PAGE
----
After the end of WWII, the museum building was first used by the American occupation forces as an officer's mess; and became known as the "P1," a shortening of its street address.  Since 1983, the museum building now houses the nightclub "P1" and is Munich's famous high-society hang-out.  Today, while housing no permanent art exhibition of its own, the museum is still used as a showcase building for temporary exhibitions and for visiting exhibits.  Among many others, it has shown the Tutankhamen exhibit and the Zeit der Staufer exhibits.

            Beyond where I ran was something more spectacular architecturally, the Bayerisches National Museum [3 Prinzregentenstraße, +49-89-211-2401] which is Bavaria's cultural museum.  Its too bad I didn't run just a little further.  It was built by King Maximilian II in 1855.  Its hours are 10-5, Thursday to 8 and closed Mondays.  The prices are €5, Senior €4 and Sundays €1.  So plan to go there on a Sunday.  There are many interesting exhibits of German culture; a crèche from 1750 (left) and "The Rape of the Sabine" from 1600 (right.)  BTW, Munich has a great website to find about all its museums called Museumsportal Munich.  Just click on it (right) to visit it.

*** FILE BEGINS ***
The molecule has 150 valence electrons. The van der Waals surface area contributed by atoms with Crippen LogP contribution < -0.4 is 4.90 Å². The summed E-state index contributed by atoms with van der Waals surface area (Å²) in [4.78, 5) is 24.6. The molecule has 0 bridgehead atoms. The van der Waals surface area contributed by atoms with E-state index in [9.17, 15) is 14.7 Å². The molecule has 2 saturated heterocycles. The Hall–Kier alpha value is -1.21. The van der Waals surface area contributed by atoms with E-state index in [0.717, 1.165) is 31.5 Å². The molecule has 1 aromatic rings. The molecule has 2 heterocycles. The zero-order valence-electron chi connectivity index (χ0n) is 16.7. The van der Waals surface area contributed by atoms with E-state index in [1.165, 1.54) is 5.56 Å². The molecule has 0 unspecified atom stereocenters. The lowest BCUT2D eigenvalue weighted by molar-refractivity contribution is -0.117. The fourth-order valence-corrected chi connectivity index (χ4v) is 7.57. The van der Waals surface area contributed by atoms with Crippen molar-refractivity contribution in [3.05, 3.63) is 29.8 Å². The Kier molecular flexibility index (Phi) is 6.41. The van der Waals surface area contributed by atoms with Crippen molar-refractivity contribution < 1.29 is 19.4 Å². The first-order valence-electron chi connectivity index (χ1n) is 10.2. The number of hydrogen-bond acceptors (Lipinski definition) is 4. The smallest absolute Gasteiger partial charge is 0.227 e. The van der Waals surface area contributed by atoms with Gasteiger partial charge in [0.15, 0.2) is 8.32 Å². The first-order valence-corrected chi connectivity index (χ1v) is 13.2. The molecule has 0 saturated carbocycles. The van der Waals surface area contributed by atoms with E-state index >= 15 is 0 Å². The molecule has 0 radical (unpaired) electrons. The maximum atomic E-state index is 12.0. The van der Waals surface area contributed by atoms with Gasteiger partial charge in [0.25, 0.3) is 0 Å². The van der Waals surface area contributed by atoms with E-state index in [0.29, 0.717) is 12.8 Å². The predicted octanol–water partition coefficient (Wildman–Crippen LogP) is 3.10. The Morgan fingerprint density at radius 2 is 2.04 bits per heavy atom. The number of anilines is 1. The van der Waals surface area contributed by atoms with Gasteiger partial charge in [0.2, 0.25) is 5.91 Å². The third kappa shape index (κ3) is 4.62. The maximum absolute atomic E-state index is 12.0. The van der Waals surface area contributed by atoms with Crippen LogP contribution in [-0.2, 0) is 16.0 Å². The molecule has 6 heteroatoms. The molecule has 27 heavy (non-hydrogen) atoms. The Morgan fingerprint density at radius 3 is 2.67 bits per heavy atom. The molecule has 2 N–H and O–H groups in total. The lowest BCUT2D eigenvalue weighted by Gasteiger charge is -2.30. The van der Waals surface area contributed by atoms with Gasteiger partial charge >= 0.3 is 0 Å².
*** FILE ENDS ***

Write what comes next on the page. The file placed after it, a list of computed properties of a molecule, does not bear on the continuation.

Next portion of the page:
The building is beautiful (Bing map above.)  Below are the layout maps of the floors and what is displayed there.

            Something else I missed on all my running around was the stately Bavarian Parliament Building (or Maximilianeum) (below) which is just across the Maximiliansbrücke (bridge) on Max-Planck-straße.

   

            This building is also quite a spectacular structure.  The Maximilianeum was built by King Maximilian II (beginning in 1857) as the home of a gifted students' foundation and since 1949, has housed the Bavarian Landtag (state parliament).  The leading architect was Friedrich Bürklein (left,) a student of our friend Gärtner.  Bürklein also created the Central Station in Munich (1847–9) as well as the stations for the cities of Augsburg, Bamberg, Ansbach, Neu-Ulm, Hof, Nördlingen, Rosenheim, Würzburg, Nuremberg and Bad Kissingen.